Fuzzy percentile dice

We’ve seen plenty of fuzzy dice for geeks, but the set we’ve always wanted is the “percentile” dice set– two 10-sided dice, one labeled 00-90 by tens, and one labeled 0-9. So: Here’s how to make your own.

Thanks to symmetry, the pattern is relatively simple. This sort of a decahedron (and there are many) is formally known as a pentagonal trapezohedron, and each die has ten identical shapes. Each face is a “kite” with a seam allowance, and our scale is such that each face is a little over two inches wide.

The pattern also includes lettering (well, numbering), which can be converted to iron-on lettering through techniques that we’ve discussed in the past. Letters like these can be tedious to cut by hand, so you might also consider what we did for our first d12 bag project, and pick up some iron-numbers at the local craft store.

You can download the pattern file as a PDF here, or as an Inkscape SVG file here.

First step is cutting out the pieces. We need twenty of these shapes for the pair of dice. The fabric that we’re using is plain white polyester fleece. It’s thick and fuzzy, as you can see.

After cutting out the numbers, we iron them on. You need to remember to center the numbers in the “kite” portion of the pieces.

(The underline? Often present on polyhedral dice to distinguish 6 from 9.)

Part of this complete set (for the first die).

Now, start to put them together. Sew along one of the long sides of the kite as shown, to bond two faces of the die together.

(Note: It’s probably also possible to build this whole project without sewing of any sort– certain types of fabric glue could be used here with patience.)

Add three more panels side to side in the same way, to form the top pentagonal pyramid. Flipping it inside out to sneak a peak, it’s more recognizable as half of a die.

And, repeat to build the other half of the first die. At this point you can trim excess fabric from the seam allowance and use hand stitching to close up any gaps at the points.

Now we have the two halves that are ready to join. Next, we will join up the small sides of the kites, and insert the cord that holds the two dice together.

Some care is required when sewing together the small sides of the kites, to make sure that the faces are interleaved as shown– that is, the two small sides of each kite attach to the small sides of two neighboring faces of the other half, not to two sides of the same face.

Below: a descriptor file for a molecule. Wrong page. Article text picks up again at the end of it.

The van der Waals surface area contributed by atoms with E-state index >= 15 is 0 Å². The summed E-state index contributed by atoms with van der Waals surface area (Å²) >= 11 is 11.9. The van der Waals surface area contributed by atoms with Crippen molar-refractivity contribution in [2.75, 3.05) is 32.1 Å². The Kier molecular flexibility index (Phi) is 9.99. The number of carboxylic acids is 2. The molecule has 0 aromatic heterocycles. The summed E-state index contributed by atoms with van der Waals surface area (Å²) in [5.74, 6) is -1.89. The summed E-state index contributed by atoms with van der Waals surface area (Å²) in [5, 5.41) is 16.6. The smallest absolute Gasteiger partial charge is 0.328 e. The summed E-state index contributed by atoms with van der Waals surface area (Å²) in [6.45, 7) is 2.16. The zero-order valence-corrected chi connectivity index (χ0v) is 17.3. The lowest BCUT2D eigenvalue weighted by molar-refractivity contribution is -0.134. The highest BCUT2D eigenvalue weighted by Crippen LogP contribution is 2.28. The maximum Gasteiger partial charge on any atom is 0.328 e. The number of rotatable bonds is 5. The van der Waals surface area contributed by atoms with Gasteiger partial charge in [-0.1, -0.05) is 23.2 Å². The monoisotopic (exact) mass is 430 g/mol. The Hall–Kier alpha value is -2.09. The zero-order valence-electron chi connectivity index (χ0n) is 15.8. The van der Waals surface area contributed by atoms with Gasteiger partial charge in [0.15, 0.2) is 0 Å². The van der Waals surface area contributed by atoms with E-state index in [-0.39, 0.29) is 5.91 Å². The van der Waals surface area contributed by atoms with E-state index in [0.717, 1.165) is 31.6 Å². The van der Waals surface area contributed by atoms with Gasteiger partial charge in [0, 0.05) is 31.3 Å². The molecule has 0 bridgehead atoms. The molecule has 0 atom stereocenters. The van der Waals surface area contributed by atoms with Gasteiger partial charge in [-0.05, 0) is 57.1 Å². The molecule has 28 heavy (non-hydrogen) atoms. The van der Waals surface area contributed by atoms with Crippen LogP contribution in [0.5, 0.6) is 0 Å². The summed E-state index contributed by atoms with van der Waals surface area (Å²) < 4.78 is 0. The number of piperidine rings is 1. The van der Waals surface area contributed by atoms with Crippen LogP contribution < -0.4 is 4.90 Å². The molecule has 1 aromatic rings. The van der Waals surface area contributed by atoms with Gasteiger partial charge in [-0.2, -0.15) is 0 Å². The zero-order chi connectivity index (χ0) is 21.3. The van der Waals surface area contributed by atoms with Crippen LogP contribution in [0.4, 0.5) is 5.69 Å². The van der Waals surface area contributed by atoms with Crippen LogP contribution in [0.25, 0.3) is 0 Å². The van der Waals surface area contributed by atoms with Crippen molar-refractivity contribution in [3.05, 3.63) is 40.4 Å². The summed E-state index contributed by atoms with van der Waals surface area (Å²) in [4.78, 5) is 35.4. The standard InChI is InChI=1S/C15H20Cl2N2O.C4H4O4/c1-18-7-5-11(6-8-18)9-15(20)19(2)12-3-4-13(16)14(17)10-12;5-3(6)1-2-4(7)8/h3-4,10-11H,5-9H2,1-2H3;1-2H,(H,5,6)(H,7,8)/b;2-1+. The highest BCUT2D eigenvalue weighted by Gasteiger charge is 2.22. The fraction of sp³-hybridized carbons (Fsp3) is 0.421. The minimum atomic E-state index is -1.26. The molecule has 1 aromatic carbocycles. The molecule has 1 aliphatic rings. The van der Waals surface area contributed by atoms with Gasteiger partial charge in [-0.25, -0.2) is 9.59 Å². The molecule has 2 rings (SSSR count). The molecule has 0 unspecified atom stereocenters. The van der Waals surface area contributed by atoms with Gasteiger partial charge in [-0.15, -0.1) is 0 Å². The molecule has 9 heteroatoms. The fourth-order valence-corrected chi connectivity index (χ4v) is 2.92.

The cord is a thick nylon cord– a plain round shoelace or the equivalent is a good choice. You can sew it into the intersection where three faces meet. Finally (and carefully) turn the die right side out, stuff it gently, and sew it shut. You can use almost anything for stuffing– fabric scraps, foam rubber, genuine stuffed animal stuffing.

Now we move back to the “10’s” die, and repeat most of the same steps. Here are how some of the numbers for that die look; note the smaller zeroes and their orientation.

After repeating the steps to assemble the shell for the second die, attach the cord, and try to leave about 8 inches between the two.

Again: invert, stuff, and seal. And you’re done.

If you build one of these, we’d love to see your pictures and variations in the Evil Mad Science Auxiliary on flickr.

And, as with our other dice projects, we’re offering a kit if you’d like to save a little time building one.

3 thoughts on “Fuzzy percentile dice”

1. Anonymous says:

Really funny project that i will proably do sometime.

But since this is the internet i do have to complain also ;) You didn’t put the numbers correctly. They should be put so the numbers that are furthest away from each other are next to each other. Therefore the 5 and 9 for example have to switch places. Same goes for 6 and 8. And lastly it shouldn’t be put together with 8 and 9 against each other. Also you missed the important fact that when 2 and 9 should be on opposite sides… ;)

Oh damn, i’m a besserwisser… forgive me and continue with those awesome projects.

2. Anonymous says:
3. GoatRider says:

This was WAY easier than the d20 dice bag. I didn’t need any help from my wife at all for this one, except for hand stitching the final seam.